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Sun Calls on Pixo for Mobile Payments

Sun Microsystems Thursday said it will acquire server software maker Pixo as part of a plan to make Java the main platform for mobile transactions.

Privately held Pixo, of San Jose, Calif., makes server software to help service providers manage, distribute and charge for content downloaded to mobile devices using the Java platform.

Under the terms of the agreement, Santa Clara, Calif.-based Sun paid an undisclosed sum of cash for Pixo. The deal still has to meet regulatory approval, but the network computer maker said it is confident the transaction will close next week.

The purchase also makes Sun a major player in the arena of digital rights and access management for mobile content distribution. Mobile phones using the Java 2 Platform Micro Edition (J2ME), a version of Sun's Java created for small devices, can download and swap out business and personal applications including games, music and videos. However, service providers must provide their own distribution and billing infrastructure. A competitive platform, QUALCOMM's BREW , allows similar functionality for mobile phones and also includes software for delivering and charging for the downloads.

Recently, Sun has been working on bringing all of its different flavors of Java under one branding initiative.

"Pixo provides a critical link integrating the evolution of Java 2 Platform, Micro Edition, with the pervasive adoption of Sun's Solaris Operating Environment and Java 2 Platform, Enterprise Edition," Sun executive vice president Jonathan Schwartz said in a statement. Schwartz will eventually oversee any staff and projects coming over to Sun.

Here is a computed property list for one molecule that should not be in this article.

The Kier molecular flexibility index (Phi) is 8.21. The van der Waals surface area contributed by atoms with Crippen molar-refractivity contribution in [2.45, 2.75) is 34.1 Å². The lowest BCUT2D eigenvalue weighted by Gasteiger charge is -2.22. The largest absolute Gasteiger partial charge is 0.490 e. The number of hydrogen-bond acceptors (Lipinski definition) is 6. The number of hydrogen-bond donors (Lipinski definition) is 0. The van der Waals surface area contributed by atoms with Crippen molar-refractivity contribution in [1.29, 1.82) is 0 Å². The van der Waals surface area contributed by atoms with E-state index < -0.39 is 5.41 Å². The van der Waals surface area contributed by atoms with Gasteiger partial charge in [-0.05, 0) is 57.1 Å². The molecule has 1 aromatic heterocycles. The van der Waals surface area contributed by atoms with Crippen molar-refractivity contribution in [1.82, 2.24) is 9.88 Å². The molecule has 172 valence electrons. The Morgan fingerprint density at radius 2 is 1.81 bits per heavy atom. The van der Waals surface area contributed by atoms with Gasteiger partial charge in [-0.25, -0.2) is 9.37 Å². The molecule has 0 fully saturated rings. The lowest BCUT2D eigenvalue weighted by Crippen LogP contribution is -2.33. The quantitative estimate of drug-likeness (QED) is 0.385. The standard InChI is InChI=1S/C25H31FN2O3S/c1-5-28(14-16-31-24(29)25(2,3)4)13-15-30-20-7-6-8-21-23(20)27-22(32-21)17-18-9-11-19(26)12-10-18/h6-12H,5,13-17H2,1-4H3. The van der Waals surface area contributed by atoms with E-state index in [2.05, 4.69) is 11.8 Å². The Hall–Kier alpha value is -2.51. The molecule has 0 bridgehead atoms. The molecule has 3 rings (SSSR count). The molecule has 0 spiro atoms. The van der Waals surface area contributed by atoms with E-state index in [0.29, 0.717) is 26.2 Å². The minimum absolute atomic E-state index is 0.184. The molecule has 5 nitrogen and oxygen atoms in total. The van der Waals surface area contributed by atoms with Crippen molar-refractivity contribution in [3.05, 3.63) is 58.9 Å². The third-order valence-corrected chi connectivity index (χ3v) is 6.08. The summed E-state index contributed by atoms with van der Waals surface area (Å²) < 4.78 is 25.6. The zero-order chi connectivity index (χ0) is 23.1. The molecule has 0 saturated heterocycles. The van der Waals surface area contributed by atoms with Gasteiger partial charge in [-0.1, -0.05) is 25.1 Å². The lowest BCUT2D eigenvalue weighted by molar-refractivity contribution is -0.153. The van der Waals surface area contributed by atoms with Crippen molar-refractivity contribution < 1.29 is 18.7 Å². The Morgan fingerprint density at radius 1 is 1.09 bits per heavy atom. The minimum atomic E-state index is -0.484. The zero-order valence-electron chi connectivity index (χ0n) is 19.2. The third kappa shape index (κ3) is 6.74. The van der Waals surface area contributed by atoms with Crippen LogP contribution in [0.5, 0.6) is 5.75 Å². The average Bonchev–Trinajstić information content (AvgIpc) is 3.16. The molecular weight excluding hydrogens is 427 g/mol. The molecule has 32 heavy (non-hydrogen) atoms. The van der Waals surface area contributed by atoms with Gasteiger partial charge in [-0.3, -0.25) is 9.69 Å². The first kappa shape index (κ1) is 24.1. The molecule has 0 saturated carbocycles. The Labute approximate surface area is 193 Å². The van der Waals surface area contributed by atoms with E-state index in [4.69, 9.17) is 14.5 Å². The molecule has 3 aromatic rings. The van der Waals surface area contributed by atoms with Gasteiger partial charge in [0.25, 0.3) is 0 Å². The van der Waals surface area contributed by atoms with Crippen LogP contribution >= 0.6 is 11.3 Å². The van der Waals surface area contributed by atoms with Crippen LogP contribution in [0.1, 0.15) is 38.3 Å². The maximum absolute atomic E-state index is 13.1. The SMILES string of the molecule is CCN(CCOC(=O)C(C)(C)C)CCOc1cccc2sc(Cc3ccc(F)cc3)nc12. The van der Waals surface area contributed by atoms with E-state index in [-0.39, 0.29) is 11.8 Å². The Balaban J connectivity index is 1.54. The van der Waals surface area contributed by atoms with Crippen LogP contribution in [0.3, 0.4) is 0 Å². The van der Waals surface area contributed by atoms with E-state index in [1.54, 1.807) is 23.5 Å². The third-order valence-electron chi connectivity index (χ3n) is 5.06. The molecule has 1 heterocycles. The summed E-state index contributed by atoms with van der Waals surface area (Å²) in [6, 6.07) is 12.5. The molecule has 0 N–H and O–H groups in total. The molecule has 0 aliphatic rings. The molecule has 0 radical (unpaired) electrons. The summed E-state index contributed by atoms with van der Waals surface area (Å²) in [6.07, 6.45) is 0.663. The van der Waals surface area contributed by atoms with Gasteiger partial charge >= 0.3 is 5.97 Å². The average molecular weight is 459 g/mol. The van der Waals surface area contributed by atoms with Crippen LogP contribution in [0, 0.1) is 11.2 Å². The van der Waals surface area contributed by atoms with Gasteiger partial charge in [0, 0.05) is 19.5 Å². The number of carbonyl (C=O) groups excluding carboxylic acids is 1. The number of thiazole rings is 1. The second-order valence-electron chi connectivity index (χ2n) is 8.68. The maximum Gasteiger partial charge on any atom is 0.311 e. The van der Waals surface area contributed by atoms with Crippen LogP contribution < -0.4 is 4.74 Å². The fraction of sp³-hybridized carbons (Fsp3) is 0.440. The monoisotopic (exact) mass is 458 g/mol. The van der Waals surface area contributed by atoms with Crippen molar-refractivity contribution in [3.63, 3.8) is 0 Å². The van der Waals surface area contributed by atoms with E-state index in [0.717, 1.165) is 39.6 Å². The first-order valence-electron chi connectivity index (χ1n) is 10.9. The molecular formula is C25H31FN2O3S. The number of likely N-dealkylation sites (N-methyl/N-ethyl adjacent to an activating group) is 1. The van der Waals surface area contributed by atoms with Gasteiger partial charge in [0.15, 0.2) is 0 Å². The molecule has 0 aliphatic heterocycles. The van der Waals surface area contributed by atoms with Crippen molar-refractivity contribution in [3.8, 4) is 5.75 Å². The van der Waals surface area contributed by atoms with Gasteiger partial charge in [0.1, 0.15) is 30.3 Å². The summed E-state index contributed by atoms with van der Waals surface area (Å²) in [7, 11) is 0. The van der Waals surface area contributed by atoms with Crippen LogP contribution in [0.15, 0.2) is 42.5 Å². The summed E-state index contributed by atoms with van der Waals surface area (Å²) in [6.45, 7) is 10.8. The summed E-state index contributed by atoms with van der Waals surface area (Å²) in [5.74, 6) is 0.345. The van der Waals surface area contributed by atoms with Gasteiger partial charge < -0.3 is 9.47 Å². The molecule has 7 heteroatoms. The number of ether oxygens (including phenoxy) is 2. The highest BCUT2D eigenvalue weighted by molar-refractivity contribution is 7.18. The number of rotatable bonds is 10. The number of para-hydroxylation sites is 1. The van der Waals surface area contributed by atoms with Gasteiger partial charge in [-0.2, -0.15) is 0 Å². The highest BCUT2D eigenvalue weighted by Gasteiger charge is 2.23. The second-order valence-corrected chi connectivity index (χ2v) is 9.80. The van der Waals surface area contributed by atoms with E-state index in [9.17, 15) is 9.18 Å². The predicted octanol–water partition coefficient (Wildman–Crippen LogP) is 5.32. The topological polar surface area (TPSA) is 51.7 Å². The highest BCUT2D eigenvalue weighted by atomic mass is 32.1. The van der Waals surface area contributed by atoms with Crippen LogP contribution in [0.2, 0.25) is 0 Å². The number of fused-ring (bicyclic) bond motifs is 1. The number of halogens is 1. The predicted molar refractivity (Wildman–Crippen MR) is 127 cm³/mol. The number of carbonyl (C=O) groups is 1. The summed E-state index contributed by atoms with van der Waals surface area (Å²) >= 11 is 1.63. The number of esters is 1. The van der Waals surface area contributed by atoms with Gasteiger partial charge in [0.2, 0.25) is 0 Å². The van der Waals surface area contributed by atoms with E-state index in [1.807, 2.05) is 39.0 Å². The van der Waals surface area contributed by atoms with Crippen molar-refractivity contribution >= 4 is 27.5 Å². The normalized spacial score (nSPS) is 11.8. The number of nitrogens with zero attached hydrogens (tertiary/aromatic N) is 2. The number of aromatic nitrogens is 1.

Pixo's offering, Mobile Download Server 3.6 (MDS), includes tools to let service providers create and launch targeted marketing campaigns based on a subscriber's previous activities, to be sent via short message service (SMS), e-mail or WAP . Pixo customers include Bell Mobility of Canada and Hewlett-Packard, which plans to use MDS to offer Asian carriers a hosted subscriber download service.

Sun said Pixo's MDS platform will become part of its recently announced mobility initiative, the Sun Developer Network Mobility Program, Business Mobility Initiative and Unified Testing Initiative for Wireless Java Applications.

The company said that Pixo's technology will complement the Java Card Subscriber Identity Module (SIM). The swappable card can be moved from device to device while maintaining the user's identity, so that, as mobile devices become more sophisticated, a user could, for example download music to the PC then transfer it to an advanced mobile phone that included an MP3 player, or download games to a phone and a PDA using the same billing account and password. SIM cards are widely used in GSM phones available in Europe and Asia, where they allow customers to keep their mobile phone number when swapping phones.

Sun also said it plans to eventually roll Pixo into the Project Orion platform, the Solaris product family delivered using the utility model that was announced in February.